Emperor Ming strikes back
I have (read) copies of five earlier of Celko’s books on my shelf, still I am again amazed by the cultural distance. Most of my programming life I have spent with object-oriented programming languages and associated technologies. Thus, when Celko starts the present book with a discussion of the differences between flat files and relational databases, it could hardly be more distant than if he had extolled the virtues of the gasoline engine over its steam predecessor.
Celko likes to refer to his informers as “Mr. So-and-so, working for company X” this again moves the cultural differences to the front, and I can’t avoid a slight chuckle when he reverently cites “Dr. E.F. Codd” for the umpteenth time. It all decidedly feels like a tale from an imaginary 1950s. I certainly envision people in lab coats.
The tone moves from enjoyably quaint to annoying, when Celko (again and again) ridicules the many failings of database novices and sophomores. He might not realize that those who share in the joke have no need to read his book — and that those who bought the book to learn something from it may feel a wee bit offended. After all, we are already aware that there’s something we don’t know yet and want to learn, there’s really no need to rub it in.
So much for the atmospheric stuff. But, of course, I didn’t buy this book to make me feel good, but to learn something, come rain or shine. And, yes, there is a lot useful stuff in this book. More in the bits and pieces than in some generalized approach. And by far more in line with the subtitle, “Auxiliary, Temporal and Virtual Tables in SQL” than with “Thinking in Sets”, the main title. Regarding the latter, I found the most worthwhile part of the book to be the discussion of why boolean flags are bad (ch. 11, Thinking in SQL).
Celko’s effort to distance the relational, set-based approach from earlier practices crops up all over the book. I had expected — and hoped! — that Celko would put considerably energy into comparing, contrasting, and hopefully complementing set-based thinking with current object-oriented approaches. Alas, he’s completely preoccupied with his own tradition and doesn’t wander into OO-land at all.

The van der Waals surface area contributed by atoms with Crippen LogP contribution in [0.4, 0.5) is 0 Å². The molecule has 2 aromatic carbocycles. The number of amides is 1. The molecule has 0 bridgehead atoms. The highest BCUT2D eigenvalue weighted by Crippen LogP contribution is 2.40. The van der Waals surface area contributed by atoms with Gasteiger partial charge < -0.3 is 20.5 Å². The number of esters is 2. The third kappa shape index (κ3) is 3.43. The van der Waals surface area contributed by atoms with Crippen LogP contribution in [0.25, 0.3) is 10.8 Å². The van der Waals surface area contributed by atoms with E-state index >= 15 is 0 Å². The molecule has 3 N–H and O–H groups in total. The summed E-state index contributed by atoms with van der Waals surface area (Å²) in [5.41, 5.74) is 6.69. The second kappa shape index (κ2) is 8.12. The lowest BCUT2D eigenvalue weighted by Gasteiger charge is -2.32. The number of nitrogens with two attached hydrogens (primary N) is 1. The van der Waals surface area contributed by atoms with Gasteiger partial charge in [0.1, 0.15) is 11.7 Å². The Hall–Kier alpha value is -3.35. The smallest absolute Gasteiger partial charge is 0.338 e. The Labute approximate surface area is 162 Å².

I would have been very interested in reading a knowledgable discussion of where to draw the line between procedural and set-based approaches. And, as most practical programs will employ both of these approaches, how to interface the respective parts. On the latter issue, there’s not a single word in this book. The treatment of the former issue is interesting, in a twisted sense. Celko demonstrates some string processing in SQL and concedes that this would be much easier in languages such as ICON or SNOBOL, those stalwarts of 1970s era dataprocessing (does he even know Perl?). Well, why then try to abuse SQL to do something for which it is ill-suited and results in bloated code? Why anyone would want to solve Sudoku puzzles in SQL I cannot fathom, either. Celko doesn’t tell, and neither does he present the whole (repetitive) code, nor explain how the set-based approach works in any sufficient detail.
The overarching mindset exemplified in this book is to push as much into the database as possible, even if it hurts at times. I don’t mean to denigrade the intention, namely application-independent, consistent data storage. However, the reality in current software engineering is that a shared database is but one solution among others. For instance, SOA (Service Oriented Architecture) is specifically about connecting applications through services they provide, not by tying them to a shared database.
Celko likes to style himself in the image of Ming the Merciless. The semblance is indeed uncanny and as I hinted already, he tries to live up to the role as his author persona. Unfortunately, he doesn’t seem to realize that there’s one thing that can’t be tolerated in an arch-villain (as well as in his henchmen and henchwomen): sloppiness. The book has more than its fair share of typos and grammatical accidents. A particularly amusing case in point — due to his belligerent character, a deeper insight, or simply search-and-replace gone awry — is an example that consistently refers to “martial status”.